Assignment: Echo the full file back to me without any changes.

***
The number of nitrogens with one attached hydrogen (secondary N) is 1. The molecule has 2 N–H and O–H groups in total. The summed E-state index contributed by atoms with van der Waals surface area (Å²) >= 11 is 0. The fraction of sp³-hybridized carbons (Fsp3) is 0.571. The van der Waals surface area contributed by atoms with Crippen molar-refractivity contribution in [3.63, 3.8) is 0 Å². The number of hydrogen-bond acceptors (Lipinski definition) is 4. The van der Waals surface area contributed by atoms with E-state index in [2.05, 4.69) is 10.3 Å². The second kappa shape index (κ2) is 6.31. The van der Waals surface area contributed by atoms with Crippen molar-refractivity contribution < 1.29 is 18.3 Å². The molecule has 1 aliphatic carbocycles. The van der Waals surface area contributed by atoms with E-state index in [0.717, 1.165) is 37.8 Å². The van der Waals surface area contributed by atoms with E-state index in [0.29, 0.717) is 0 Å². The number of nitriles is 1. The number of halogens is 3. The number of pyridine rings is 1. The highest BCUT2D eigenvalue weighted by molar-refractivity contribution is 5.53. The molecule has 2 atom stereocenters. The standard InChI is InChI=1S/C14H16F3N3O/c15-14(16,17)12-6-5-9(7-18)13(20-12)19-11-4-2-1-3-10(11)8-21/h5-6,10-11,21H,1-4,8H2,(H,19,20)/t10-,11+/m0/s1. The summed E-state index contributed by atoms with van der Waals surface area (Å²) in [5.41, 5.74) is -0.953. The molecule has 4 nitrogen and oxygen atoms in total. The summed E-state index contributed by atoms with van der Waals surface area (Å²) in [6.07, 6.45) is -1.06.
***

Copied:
The number of nitrogens with one attached hydrogen (secondary N) is 1. The molecule has 2 N–H and O–H groups in total. The summed E-state index contributed by atoms with van der Waals surface area (Å²) >= 11 is 0. The fraction of sp³-hybridized carbons (Fsp3) is 0.571. The van der Waals surface area contributed by atoms with Crippen molar-refractivity contribution in [3.63, 3.8) is 0 Å². The number of hydrogen-bond acceptors (Lipinski definition) is 4. The van der Waals surface area contributed by atoms with E-state index in [2.05, 4.69) is 10.3 Å². The second kappa shape index (κ2) is 6.31. The van der Waals surface area contributed by atoms with Crippen molar-refractivity contribution < 1.29 is 18.3 Å². The molecule has 1 aliphatic carbocycles. The van der Waals surface area contributed by atoms with E-state index in [0.717, 1.165) is 37.8 Å². The van der Waals surface area contributed by atoms with E-state index in [0.29, 0.717) is 0 Å². The number of nitriles is 1. The number of halogens is 3. The number of pyridine rings is 1. The highest BCUT2D eigenvalue weighted by molar-refractivity contribution is 5.53. The molecule has 2 atom stereocenters. The standard InChI is InChI=1S/C14H16F3N3O/c15-14(16,17)12-6-5-9(7-18)13(20-12)19-11-4-2-1-3-10(11)8-21/h5-6,10-11,21H,1-4,8H2,(H,19,20)/t10-,11+/m0/s1. The summed E-state index contributed by atoms with van der Waals surface area (Å²) in [5.41, 5.74) is -0.953. The molecule has 4 nitrogen and oxygen atoms in total. The summed E-state index contributed by atoms with van der Waals surface area (Å²) in [6.07, 6.45) is -1.06.